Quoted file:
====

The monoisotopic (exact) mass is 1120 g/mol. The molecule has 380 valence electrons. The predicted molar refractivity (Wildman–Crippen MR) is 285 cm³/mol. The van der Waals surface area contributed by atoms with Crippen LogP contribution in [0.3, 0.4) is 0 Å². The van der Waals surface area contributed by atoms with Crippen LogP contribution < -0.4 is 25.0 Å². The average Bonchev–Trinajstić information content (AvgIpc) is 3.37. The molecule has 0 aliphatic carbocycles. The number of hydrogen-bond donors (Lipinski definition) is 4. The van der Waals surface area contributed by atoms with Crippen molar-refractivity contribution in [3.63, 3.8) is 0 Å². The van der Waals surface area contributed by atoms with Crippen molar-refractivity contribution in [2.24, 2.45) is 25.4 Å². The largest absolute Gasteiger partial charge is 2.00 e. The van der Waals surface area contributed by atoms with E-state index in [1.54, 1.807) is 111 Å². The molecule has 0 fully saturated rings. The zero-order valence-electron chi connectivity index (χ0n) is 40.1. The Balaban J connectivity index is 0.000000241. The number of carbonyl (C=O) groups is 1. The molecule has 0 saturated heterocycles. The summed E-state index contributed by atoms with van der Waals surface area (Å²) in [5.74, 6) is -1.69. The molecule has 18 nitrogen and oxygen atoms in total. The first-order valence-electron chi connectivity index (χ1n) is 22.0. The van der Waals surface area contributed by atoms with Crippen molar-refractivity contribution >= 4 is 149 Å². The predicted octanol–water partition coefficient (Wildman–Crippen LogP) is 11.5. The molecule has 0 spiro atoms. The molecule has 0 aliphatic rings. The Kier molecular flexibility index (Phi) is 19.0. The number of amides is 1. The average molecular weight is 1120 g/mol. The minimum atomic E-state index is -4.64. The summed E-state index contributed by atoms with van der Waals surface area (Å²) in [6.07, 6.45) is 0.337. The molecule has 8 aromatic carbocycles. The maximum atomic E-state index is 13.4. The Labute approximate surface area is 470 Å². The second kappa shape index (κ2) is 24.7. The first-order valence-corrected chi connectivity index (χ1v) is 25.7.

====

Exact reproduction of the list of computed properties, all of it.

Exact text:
The monoisotopic (exact) mass is 1120 g/mol. The molecule has 380 valence electrons. The predicted molar refractivity (Wildman–Crippen MR) is 285 cm³/mol. The van der Waals surface area contributed by atoms with Crippen LogP contribution in [0.3, 0.4) is 0 Å². The van der Waals surface area contributed by atoms with Crippen LogP contribution < -0.4 is 25.0 Å². The average Bonchev–Trinajstić information content (AvgIpc) is 3.37. The molecule has 0 aliphatic carbocycles. The number of hydrogen-bond donors (Lipinski definition) is 4. The van der Waals surface area contributed by atoms with Crippen molar-refractivity contribution in [3.63, 3.8) is 0 Å². The van der Waals surface area contributed by atoms with Crippen molar-refractivity contribution in [2.24, 2.45) is 25.4 Å². The largest absolute Gasteiger partial charge is 2.00 e. The van der Waals surface area contributed by atoms with E-state index in [1.54, 1.807) is 111 Å². The molecule has 0 fully saturated rings. The zero-order valence-electron chi connectivity index (χ0n) is 40.1. The Balaban J connectivity index is 0.000000241. The number of carbonyl (C=O) groups is 1. The molecule has 0 saturated heterocycles. The summed E-state index contributed by atoms with van der Waals surface area (Å²) in [5.74, 6) is -1.69. The molecule has 18 nitrogen and oxygen atoms in total. The first-order valence-electron chi connectivity index (χ1n) is 22.0. The van der Waals surface area contributed by atoms with Crippen molar-refractivity contribution >= 4 is 149 Å². The predicted octanol–water partition coefficient (Wildman–Crippen LogP) is 11.5. The molecule has 0 spiro atoms. The molecule has 0 aliphatic rings. The Kier molecular flexibility index (Phi) is 19.0. The number of amides is 1. The average molecular weight is 1120 g/mol. The minimum atomic E-state index is -4.64. The summed E-state index contributed by atoms with van der Waals surface area (Å²) in [6.07, 6.45) is 0.337. The molecule has 8 aromatic carbocycles. The maximum atomic E-state index is 13.4. The Labute approximate surface area is 470 Å². The second kappa shape index (κ2) is 24.7. The first-order valence-corrected chi connectivity index (χ1v) is 25.7.